How to get fast Internet service —Susan Crawford

Susan Crawford has a plan for getting us fast Internet access for jobs, community, education, and health care.

Susan Crawford wrote for Wired 2 October 2012, We Can’t All Be in Google’s Kansas: A Plan for Winning the Bandwidth Race, about how the incumbent telephone and cable companies that provide our Internet access aren’t going to help:

They have no incentive to do so. Because they never enter one another’s territories, they don’t face the competition that might spur such expansion.

Instead, incumbent internet access providers such as Comcast and Time Warner (for wired access) and AT&T and Verizon (for complementary wireless access) are in “harvesting” mode. They’re raising average revenue per user through special pricing for planned “specialized services” and usage-based billing, which allows the incumbents to constrain demand. The ecosystem these companies have built is never under stress, because consumers do their best to avoid heavy charges for using more data than they’re supposed to. Where users have no expectation of abundance, there’s no need to build fiber on the wired side of the business or build small cells fed by fiber on the wireless side.

If the current internet access providers that dominate the American telecommunications landscape could get away with it, they’d sell nothing but specialized services and turn internet access into a dirt road.

So what is her plan?

  1. Provide loan guarantees for building basic competitive fiber infrastructure;
  2. Preempt state laws that make it difficult (or impossible) for municipalities to commission their own fiber networks;
  3. Require wholesale providers to build open, non-discriminatory networks as a condition of getting access to rights-of-way; and
  4. Require separation between content and transport providers to avoid the risk of harvesting.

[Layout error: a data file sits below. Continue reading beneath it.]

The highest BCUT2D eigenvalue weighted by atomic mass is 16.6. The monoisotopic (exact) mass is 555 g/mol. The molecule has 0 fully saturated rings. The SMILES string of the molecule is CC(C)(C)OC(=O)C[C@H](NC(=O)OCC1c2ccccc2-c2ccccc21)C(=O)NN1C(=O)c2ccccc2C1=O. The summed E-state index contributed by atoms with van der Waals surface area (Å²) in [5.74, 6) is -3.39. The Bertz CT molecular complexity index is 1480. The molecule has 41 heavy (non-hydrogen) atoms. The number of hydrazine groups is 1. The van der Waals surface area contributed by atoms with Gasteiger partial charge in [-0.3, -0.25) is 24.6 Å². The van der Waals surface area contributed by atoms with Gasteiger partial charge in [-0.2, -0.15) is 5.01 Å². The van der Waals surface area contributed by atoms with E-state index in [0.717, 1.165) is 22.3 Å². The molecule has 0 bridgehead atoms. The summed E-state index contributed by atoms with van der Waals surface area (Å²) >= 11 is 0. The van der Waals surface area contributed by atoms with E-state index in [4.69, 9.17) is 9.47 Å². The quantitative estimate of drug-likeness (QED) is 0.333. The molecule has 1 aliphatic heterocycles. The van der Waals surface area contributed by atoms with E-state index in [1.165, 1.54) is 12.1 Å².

OK, that sounds like a national-scale plan that requires national laws. Or does it?

She’s recommending fiber buildout like Google is doing. That’s one path. But there is another that may be available to us right now. Consider Softbank CEO Masayoshi Son buying Sprint. He’s not doing it for landline fiber. He’s doing it for radio bandwidth.

As we know, 4G LTE is much faster than DSL here in Lowndes County, but it costs too much, and the U.S. incumbents will keep playing their bait-and-switch games.

AT&T DSL: 2.66Mbps down 0.31Mbps up
VZ 4G: 10.88Mbps down 7.14Mbps up
Verizon 4G

Georgia does not have state laws that prevent municipal Internet services. Any or all of the local city governments, the Lowndes County Commission, or the Industrial Authority can float bonds. And the example of Houston County indicates that local voters might be willing to approve a SPLOST that included fast Internet access for everybody. Regarding Prof. Crawford’s 3 and 4, the local governments could perhaps:

  • attempt to make a deal with Verizon or AT&T or Sprint or all of them for lower prices (and higher caps) in exchange for many more customers,
  • or put up their own 4G LTE network on their own water towers,
  • or maybe a hybrid of requiring the incumbents to provide access to their cell towers for municipal 4G LTE provision.

With any of those solutions the local governments could just provide transport, and that would enable a plethora of local content and services. Plus this approach could rapidly spread to the entire metropolitan area and beyond, without any need to lay more fiber.

The main ingredients it really takes: political will, and inclusion of the entire community in the process. The Internet is the roads of the future. Who among our elected leaders, or other organizations such as the Chamber, is willing to step up and start an open process to get us fast Internet access?